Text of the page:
“You don’t need to learn how to let things go, you just need to recognize they’re already gone” ~ Suzuki Roshi
When I reached 10,000 words, I received this encouragement in an email from NaNoland:
Author Erin Morgenstern wrote, “I like to think of NaNo-ing as excavating… Things that felt like desperate, random nonsense on page 72 (the broken pocket watch, a partially obscured tattoo, that taxidermied marmot on the mantelpiece) are suddenly important and meaningful on page 187. Everything could hinge on the fate of that marmot. Or the marmot may be a red herring. Or perhaps the marmot is just a marmot. You have to keep writing to find out.”
:o) Love it!
You are so hard on yourself.
Take a moment.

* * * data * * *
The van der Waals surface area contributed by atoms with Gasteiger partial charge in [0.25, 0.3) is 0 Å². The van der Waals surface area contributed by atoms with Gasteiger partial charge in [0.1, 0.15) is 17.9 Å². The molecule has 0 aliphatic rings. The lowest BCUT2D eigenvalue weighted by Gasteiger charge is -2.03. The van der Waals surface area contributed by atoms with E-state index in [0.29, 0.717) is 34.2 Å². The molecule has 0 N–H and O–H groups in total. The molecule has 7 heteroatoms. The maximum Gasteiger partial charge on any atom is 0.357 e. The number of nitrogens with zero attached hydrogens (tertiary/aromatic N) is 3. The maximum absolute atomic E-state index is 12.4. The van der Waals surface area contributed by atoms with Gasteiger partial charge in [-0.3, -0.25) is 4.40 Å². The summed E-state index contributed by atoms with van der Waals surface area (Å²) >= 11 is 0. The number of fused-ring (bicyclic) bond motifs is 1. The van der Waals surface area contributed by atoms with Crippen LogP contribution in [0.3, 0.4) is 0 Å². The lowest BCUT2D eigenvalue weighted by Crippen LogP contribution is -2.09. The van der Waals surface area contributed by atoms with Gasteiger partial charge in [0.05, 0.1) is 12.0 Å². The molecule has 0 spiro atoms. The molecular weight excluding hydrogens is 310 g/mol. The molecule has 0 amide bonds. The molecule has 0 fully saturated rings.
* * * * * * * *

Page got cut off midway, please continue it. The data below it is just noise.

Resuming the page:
Marvel at your life:
at the grief that softened you,
at the heartache that wisened you.
you still grow.
Be proud of this.
(Source: My yoga instructor closed class today with this quote. Then, I came home and found it online at Positivity Note, Pinterest)
Observe particularly how and where the curve and straight lines unite: also the equal spaces between straight lines when connected by single curves. Write this copy so that it will bear the test of inversion.*
My sample text.
Will it bear the test of inversion? Let us see . . .
Hmmm, not too bad. Not too bad at all. Getting there. :o)
* from page 23, Copybook 1, Spencerian System of Practical Penmanship: In 12 Numbers, Four distinct Series, by P.R. Spencer